Curious About Careers in Biomedical STEM

A cSw report by Akila Saravanan and Sophie Zhang

On October 12, 2018, the Great Hall at Rutgers Medical School was humming with activity, but not from its typical crowd. Over 260 female students from 17 high schools throughout New Jersey gathered to learn about the numerous career opportunities available in biomedical STEM. This huge undertaking was organized by Dr. Janet Alder, associate professor of neuroscience and cell biology and assistant dean for graduate academic and student affairs. Last year, her mission to guide young girls interested in STEM gave birth to one of the most successful Young Women in Bio events held in the U.S. When the program announced its return this year, teachers across the state responded immediately, not wanting their students to miss out on an incredible experience.

For half of the students, the day started out with a dynamic panel discussion. Six women with diverse experiences in science and medicine shared their personal journeys and reflected on various challenges they had encountered. Panelists included Tanaya Bhowmick, MD, assistant professor of medicine at Robert Wood Johnson Medical School; Estela Jacinto, Ph.D., associate professor of biochemistry and molecular biology, Robert Wood Johnson Medical School; Karen MacNaul, an executive director and head of discovery transactions, business development and licensing, Merck Research Labs; Valerie Fitzhugh, MD, associate professor of pathology and laboratory medicine, New Jersey Medical School; Kathleen Zavotsky, Ph.D., assistant vice president of the Center for Professional Development, Innovation and Research, Robert Wood Johnson University Hospital; and Ina Nikolaeva, PhD, senior medical writer, ClinicalThinking.

While the panelists shared humorous insights and practical career advice with their inquisitive audience, the other half of the girls observed rapid-fire demonstrations offered by scientists affiliated with a variety of supporting organizations including Liberty Science Center and the Rutgers Science Bus. Fascinating and fun experiments ranged from extracting DNA from strawberries to simulating the spread of contagious diseases.

After switching activities, all the students reconvened for a networking lunch. As the girls reached for their second slice of pizza, medical students and postdocs seated at each table talked about their personal experiences. Iman Ali, a medical student studying physiology, described how she fell in love with science after taking a high school course. “I was interested in how things worked and wanted a tactile experience with biology,” she explained. Stressing the importance of shadowing, she focused on nurses who do a lot of the actual work.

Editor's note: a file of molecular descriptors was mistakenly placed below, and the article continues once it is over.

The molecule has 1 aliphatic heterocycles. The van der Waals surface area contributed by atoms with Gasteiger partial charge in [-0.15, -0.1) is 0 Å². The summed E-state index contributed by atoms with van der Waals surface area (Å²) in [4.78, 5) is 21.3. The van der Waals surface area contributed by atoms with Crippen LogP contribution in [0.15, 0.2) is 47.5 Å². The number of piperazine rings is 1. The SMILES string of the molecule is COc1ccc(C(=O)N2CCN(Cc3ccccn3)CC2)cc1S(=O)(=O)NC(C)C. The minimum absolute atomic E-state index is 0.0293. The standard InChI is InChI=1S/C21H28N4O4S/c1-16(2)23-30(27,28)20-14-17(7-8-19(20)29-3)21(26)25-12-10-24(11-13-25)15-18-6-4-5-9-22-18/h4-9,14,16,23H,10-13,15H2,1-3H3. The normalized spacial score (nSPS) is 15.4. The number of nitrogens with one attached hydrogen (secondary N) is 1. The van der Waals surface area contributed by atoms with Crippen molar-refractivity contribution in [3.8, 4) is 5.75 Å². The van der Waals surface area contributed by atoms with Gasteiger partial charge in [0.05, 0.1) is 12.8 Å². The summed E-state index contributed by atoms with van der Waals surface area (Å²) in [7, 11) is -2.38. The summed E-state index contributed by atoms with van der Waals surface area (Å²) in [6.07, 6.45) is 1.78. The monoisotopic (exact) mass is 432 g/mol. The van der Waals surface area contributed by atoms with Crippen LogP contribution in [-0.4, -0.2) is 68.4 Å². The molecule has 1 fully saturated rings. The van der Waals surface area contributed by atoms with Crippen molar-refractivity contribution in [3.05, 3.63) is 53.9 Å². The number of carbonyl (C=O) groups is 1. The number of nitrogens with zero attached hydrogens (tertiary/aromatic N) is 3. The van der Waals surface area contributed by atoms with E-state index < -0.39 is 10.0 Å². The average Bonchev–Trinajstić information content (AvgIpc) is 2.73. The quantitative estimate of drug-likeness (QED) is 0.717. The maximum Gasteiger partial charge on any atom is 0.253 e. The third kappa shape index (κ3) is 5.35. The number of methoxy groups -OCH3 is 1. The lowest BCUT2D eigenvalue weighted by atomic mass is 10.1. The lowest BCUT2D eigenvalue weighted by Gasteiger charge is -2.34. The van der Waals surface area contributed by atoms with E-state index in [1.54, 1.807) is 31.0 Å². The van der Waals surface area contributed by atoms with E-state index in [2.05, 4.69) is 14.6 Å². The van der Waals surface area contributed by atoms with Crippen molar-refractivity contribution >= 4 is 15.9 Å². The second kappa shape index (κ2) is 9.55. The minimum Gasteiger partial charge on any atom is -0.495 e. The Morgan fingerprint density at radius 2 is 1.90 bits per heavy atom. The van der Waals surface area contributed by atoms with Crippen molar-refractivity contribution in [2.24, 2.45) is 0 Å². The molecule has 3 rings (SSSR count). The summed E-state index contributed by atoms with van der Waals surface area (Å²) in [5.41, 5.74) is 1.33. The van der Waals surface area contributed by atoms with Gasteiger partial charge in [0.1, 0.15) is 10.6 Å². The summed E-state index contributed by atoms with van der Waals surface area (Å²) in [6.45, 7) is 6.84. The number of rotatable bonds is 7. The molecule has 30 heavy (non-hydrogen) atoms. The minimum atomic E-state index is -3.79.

Medical student Sally Tarabey agreed about the value of career preparation through building connections, saying, “It’s really about who you surround yourself with.” To increase networking opportunities, she organized “Women in Medicine” week at Robert Wood John Medical School to connect with and empower female surgeons. Other students like Tara Ferrante developed their early interests in the biomedical field by becoming Emergency Medical Technicians (EMTs). Tara believes that the experience helped her “learn good medical and interpersonal skills, as well as find ways to get involved in the local community,” combining two of the biggest factors – scientific and humanitarian goals – that often lead towards the field of medicine.

Students judged the event a resounding success, and teachers did not hold back their praise either. When asked for her opinion of the program, a biology teacher from Hunterdon Central Regional High School responded, “Getting exposure to outstanding role models like these is empowering for our girls.”

Hearing from so many passionate professionals confirmed that young women have plenty of opportunities in STEM fields. Beyond inspiration, every girl left with a roadmap for navigating pathways that women can take to realize their potential and pursue their dreams.